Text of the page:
Crowded NYC Streets Raising Anger Levels

NYT: New York’s Sidewalks Are So Packed, Pedestrians Are Taking to the Streets
“I don’t mind the walk, it’s just the people,” Ms. Singh, an account coordinator for the Univision television network, said. “Sometimes, they’re rude. They’re on top of you, no personal space. They’re smoking. It’s tough.”

Ms. Singh is just one among many pedestrians experiencing a growing phenomenon in New York City: sidewalk gridlock.

While crowding is hardly a new problem in the city, the sidewalks that cemented New York’s reputation as a world-class walking city have become obstacle courses as more people than ever live and work in the city and tourism surges. The problem is particularly acute in Manhattan. Around Penn Station and the Port Authority Bus Terminal, two of the city’s main transit hubs, commuters clutching coffee cups and briefcases squeeze by one another during the morning and evening rushes. Throngs of shoppers and visitors sometimes bring swaths of Lower Manhattan to a standstill, prompting some local residents to cite clogged sidewalks as their biggest problem in a recent community survey.
If the U.S., and other desirable destinations for tourism and immigration, do not start restricting access, they will all end up overcrowded. It's a simple numbers game, and more than 1 billion Indians are going to see their wages climb in the next 20 years, while over the next century, Africa's population will quadruple, from 1 billion to 4 billion.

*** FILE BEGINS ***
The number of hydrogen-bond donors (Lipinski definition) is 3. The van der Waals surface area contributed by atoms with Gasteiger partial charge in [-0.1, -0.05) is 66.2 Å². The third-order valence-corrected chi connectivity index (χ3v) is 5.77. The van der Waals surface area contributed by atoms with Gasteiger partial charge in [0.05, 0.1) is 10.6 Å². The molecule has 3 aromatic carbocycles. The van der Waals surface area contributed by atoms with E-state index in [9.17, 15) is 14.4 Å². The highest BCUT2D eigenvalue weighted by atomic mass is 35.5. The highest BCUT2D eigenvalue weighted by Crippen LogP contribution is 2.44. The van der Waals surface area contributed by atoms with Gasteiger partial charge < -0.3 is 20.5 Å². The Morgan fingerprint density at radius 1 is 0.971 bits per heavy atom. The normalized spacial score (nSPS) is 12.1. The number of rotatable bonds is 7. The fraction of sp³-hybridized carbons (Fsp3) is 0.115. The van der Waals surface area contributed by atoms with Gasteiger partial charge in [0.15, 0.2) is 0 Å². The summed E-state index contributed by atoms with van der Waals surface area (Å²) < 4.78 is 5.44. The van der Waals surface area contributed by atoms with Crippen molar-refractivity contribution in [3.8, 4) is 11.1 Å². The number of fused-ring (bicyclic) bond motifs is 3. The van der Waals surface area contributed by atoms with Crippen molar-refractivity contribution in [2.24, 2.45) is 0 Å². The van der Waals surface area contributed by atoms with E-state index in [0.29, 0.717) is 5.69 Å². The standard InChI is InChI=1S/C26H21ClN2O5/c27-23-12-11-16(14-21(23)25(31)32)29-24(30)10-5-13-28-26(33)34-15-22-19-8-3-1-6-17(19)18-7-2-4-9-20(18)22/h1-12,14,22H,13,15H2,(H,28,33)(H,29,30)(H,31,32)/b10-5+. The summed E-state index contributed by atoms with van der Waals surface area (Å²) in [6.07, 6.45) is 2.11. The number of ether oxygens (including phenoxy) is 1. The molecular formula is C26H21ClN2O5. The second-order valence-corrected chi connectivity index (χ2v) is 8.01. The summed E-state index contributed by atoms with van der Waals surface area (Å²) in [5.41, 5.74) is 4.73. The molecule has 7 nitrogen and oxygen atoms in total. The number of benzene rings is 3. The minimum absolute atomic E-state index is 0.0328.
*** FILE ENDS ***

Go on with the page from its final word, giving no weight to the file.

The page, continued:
Immigration is not mentioned in the story, but it is there. Everyday New Yorkers walk down the crowded street, it is like they are watching an advertisement for Trump. Or if not Trump, maybe the environmentalists start talking about limiting population growth again.
“When you get out-of-towners and New Yorkers, it’s like mixing Clorox with ammonia, it doesn’t work — there’s a chemical reaction,” said Jato Jenkins, a street worker, as he swept a stretch of Seventh Avenue. “The New Yorkers walk their normal route, and the out-of-towners are going the opposite direction, like salmon going upstream.”

Mr. Jenkins said everyone was miserable and on edge, especially in the sweltering summer months, so that even the slightest bump could set off tempers. He said he had seen women cursing at each other and men pushing each other and grabbing each other’s shirts.

Virginia Garcia said she had been on the receiving end of such outbursts. “People are running around like crazy, and they don’t stop,” said Ms. Garcia, who stands at the intersection of Seventh Avenue and West 36th Street with a sign advertising a local pub. “They push you, they hit you and they don’t care.”
Social mood is falling and anger is rising.

No comments:

Post a Comment